Example 3:

You are a 62-year-old woodworker.  You have been building cabinets since you were in your early twenties.  You have no formal education, only a high school diploma. You broke your back in an ATV accident when you were in your forties.  This caused lymphatic damage which turned into lymphodema causing your legs to swell and have poor circulation.  If you bump your leg, it breaks open easily and gets infected, so you can no longer work around wood and tools that can cause injury.  You also have a very difficult standing and lifting.  You applied for Social Security disability but were denied.  You were deemed able to perform sedentary work.  However, the medication that you are taking causes you to become dizzy and at times almost pass out.  You cannot bend without almost falling because you cannot balance. 

Example 4:

You are a 45-year-old, and you were a concrete worker. You hurt your back and can’t work anymore. You help out your wife at your home business by filing documents, answering calls, and responding to emails. You apply for Social Security and get denied.  Even though you do not get paid, Social Security determines that if you were getting paid you would make SGA and you are capable of performing sedentary work.  However, you use a script when answering the phone because your head is fuzzy from medications. You also only work about two hours during the day because you need to lie down and take a break because your back hurts so much.  

In all four examples, you were told that you were able to perform sedentary work, but again in all four examples, sedentary work did not necessarily apply to you.  In these cases, and similar situations, you want to contact a disability attorney asap to help you prove that you are unable to perform sedentary work.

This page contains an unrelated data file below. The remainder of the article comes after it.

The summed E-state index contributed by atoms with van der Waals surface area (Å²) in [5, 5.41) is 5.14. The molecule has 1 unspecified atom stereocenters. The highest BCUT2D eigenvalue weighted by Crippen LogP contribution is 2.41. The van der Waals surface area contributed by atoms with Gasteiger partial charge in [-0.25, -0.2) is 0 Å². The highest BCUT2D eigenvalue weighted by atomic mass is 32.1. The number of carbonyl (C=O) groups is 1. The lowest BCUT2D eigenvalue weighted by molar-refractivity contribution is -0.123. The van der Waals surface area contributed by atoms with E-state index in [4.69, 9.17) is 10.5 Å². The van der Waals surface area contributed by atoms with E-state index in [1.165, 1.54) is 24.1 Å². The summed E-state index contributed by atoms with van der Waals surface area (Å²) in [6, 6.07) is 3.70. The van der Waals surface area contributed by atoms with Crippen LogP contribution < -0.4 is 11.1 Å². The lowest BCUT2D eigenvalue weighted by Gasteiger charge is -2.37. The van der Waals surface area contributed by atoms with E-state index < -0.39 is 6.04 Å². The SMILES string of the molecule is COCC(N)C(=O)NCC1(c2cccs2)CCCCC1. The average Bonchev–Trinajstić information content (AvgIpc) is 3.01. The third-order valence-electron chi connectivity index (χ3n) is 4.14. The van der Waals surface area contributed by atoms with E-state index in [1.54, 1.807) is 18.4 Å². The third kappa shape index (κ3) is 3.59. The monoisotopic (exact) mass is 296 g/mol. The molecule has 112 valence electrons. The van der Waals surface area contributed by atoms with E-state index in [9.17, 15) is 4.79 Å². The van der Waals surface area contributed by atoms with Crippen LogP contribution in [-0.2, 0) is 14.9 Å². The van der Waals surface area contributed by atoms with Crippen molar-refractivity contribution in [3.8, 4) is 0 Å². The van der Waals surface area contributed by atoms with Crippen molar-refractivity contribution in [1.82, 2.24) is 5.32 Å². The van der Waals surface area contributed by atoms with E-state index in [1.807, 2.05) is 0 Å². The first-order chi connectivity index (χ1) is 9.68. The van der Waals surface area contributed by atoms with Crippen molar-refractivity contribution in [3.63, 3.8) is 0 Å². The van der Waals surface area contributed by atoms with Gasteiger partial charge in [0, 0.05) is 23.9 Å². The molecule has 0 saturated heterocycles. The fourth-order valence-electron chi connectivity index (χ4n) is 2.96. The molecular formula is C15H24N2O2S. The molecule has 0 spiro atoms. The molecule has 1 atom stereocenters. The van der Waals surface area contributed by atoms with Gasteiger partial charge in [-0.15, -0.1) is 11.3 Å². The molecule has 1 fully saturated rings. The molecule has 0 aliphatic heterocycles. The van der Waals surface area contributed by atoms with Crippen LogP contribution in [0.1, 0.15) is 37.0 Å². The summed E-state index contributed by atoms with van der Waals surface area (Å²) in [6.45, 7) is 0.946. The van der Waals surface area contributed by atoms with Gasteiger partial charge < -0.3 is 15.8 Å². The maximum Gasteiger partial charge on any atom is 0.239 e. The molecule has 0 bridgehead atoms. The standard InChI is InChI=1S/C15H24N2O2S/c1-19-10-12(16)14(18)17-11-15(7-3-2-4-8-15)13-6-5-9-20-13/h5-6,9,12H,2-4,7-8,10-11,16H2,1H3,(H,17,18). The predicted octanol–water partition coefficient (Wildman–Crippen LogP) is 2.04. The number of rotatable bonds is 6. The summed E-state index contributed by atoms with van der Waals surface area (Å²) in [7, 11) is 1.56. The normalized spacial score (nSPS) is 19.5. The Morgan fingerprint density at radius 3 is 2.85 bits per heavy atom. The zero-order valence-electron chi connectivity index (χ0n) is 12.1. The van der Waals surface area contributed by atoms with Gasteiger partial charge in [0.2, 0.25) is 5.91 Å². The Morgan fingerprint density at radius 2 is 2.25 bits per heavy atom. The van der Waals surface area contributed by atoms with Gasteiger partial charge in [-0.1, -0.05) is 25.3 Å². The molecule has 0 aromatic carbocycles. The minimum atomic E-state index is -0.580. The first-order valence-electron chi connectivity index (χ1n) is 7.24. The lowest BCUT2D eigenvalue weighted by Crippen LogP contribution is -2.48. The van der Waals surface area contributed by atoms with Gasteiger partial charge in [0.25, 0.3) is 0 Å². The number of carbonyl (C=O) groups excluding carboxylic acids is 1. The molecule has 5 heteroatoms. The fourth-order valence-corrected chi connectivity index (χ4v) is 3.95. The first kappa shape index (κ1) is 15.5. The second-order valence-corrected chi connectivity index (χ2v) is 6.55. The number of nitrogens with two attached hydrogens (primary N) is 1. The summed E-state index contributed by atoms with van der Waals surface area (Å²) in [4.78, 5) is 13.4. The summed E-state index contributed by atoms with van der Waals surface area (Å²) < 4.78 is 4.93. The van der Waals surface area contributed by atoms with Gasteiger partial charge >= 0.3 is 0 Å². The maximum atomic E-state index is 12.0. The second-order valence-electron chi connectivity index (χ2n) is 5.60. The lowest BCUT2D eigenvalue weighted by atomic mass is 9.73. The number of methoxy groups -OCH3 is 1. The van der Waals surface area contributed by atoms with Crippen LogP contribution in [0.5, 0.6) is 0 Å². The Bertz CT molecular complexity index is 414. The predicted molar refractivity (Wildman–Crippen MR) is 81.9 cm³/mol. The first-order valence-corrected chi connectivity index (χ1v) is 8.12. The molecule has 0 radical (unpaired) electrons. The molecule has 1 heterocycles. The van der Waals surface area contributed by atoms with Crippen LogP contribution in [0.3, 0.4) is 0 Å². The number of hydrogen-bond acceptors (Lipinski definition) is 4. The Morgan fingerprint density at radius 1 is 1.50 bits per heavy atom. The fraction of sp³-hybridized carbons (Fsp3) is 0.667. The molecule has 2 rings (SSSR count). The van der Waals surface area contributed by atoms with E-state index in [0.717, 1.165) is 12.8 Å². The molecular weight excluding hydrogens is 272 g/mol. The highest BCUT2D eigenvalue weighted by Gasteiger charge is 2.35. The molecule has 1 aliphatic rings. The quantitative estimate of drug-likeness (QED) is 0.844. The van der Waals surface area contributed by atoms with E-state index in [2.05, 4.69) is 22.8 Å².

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5 Questions to Ask your Social Security Disability Attorney

5 Questions to ask your Social Security Disability Attorney

 

The process of obtaining Social Security can be time consuming, stressful, and confusing. 

Whether you’re filing your initial disability claim or working with a Social Security Disability Attorney on an appeal to a denial of your claim, you may still not have much personal knowledge of where you are in the process. 

For this reason, we put together this list of 5 questions you should ask your Social Security Disability Attorney about your claim. 


A Primer on Social Security Disability

Before we cover the five questions you should ask your Social Security Disability Attorney, let’s get a brief overview of what a social security disability insurance is and why it is so important to hire an attorney for it.

Social Security Disability Insurance (SSDI) is a program that works in favor for people who are severely ill or physically impaired to provide them with monthly support in the form of financial compensation.   A Social Security disability attorney helps you in planning out your appeal and represents you in any administrative law hearings related to it.  The amount of work a Social Security attorney may end up doing on your behalf could vary widely depending on the particulars of your claim and/or appeal.  So, as you’re considering who you want to work with, you may also want to consider these five questions to ask your (potential) Social Security disability attorney as well.

 

What Other Benefits Do I Qualify For? 

The primary benefit you’re seeking with Social Security disability is compensation.  Monthly income.  In some cases, you may qualify for additional benefits or even compensation through other benefits programs, in addition to SSDI.